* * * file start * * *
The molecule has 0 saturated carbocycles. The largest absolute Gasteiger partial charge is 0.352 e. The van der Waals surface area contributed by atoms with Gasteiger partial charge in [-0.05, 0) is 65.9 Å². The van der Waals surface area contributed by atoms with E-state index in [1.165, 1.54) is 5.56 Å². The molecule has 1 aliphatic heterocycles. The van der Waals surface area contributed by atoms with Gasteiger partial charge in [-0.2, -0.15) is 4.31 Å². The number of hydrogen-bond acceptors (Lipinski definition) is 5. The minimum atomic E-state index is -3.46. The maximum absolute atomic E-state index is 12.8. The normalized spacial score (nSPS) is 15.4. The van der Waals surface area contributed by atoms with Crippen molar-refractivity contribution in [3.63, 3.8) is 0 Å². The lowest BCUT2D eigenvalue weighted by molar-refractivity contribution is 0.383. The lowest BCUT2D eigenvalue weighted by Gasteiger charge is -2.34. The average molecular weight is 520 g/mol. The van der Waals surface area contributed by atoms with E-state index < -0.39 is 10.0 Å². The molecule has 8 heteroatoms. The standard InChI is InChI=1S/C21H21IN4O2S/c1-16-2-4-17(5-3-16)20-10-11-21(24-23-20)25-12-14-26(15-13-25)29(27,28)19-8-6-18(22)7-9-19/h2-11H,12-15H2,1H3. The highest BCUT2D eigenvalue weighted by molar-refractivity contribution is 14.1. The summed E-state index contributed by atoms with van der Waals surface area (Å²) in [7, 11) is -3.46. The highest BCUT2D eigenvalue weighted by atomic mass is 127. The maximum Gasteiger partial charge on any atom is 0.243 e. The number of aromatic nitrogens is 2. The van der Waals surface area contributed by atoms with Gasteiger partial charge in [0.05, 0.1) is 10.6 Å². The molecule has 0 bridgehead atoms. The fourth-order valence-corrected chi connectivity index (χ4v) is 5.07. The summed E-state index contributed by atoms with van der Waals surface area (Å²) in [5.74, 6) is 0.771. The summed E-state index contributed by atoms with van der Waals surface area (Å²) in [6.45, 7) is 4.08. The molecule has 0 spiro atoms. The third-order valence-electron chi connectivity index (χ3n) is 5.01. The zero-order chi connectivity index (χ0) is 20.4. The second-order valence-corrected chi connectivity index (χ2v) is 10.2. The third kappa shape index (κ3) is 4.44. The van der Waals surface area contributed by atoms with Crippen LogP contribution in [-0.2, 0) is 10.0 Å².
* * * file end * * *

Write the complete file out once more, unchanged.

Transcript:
The molecule has 0 saturated carbocycles. The largest absolute Gasteiger partial charge is 0.352 e. The van der Waals surface area contributed by atoms with Gasteiger partial charge in [-0.05, 0) is 65.9 Å². The van der Waals surface area contributed by atoms with E-state index in [1.165, 1.54) is 5.56 Å². The molecule has 1 aliphatic heterocycles. The van der Waals surface area contributed by atoms with Gasteiger partial charge in [-0.2, -0.15) is 4.31 Å². The number of hydrogen-bond acceptors (Lipinski definition) is 5. The minimum atomic E-state index is -3.46. The maximum absolute atomic E-state index is 12.8. The normalized spacial score (nSPS) is 15.4. The van der Waals surface area contributed by atoms with Crippen molar-refractivity contribution in [3.63, 3.8) is 0 Å². The lowest BCUT2D eigenvalue weighted by molar-refractivity contribution is 0.383. The lowest BCUT2D eigenvalue weighted by Gasteiger charge is -2.34. The average molecular weight is 520 g/mol. The van der Waals surface area contributed by atoms with E-state index < -0.39 is 10.0 Å². The molecule has 8 heteroatoms. The standard InChI is InChI=1S/C21H21IN4O2S/c1-16-2-4-17(5-3-16)20-10-11-21(24-23-20)25-12-14-26(15-13-25)29(27,28)19-8-6-18(22)7-9-19/h2-11H,12-15H2,1H3. The highest BCUT2D eigenvalue weighted by molar-refractivity contribution is 14.1. The summed E-state index contributed by atoms with van der Waals surface area (Å²) in [7, 11) is -3.46. The highest BCUT2D eigenvalue weighted by atomic mass is 127. The maximum Gasteiger partial charge on any atom is 0.243 e. The number of aromatic nitrogens is 2. The van der Waals surface area contributed by atoms with Gasteiger partial charge in [0.05, 0.1) is 10.6 Å². The molecule has 0 bridgehead atoms. The fourth-order valence-corrected chi connectivity index (χ4v) is 5.07. The summed E-state index contributed by atoms with van der Waals surface area (Å²) in [5.74, 6) is 0.771. The summed E-state index contributed by atoms with van der Waals surface area (Å²) in [6.45, 7) is 4.08. The molecule has 0 spiro atoms. The third-order valence-electron chi connectivity index (χ3n) is 5.01. The zero-order chi connectivity index (χ0) is 20.4. The second-order valence-corrected chi connectivity index (χ2v) is 10.2. The third kappa shape index (κ3) is 4.44. The van der Waals surface area contributed by atoms with Crippen LogP contribution in [-0.2, 0) is 10.0 Å².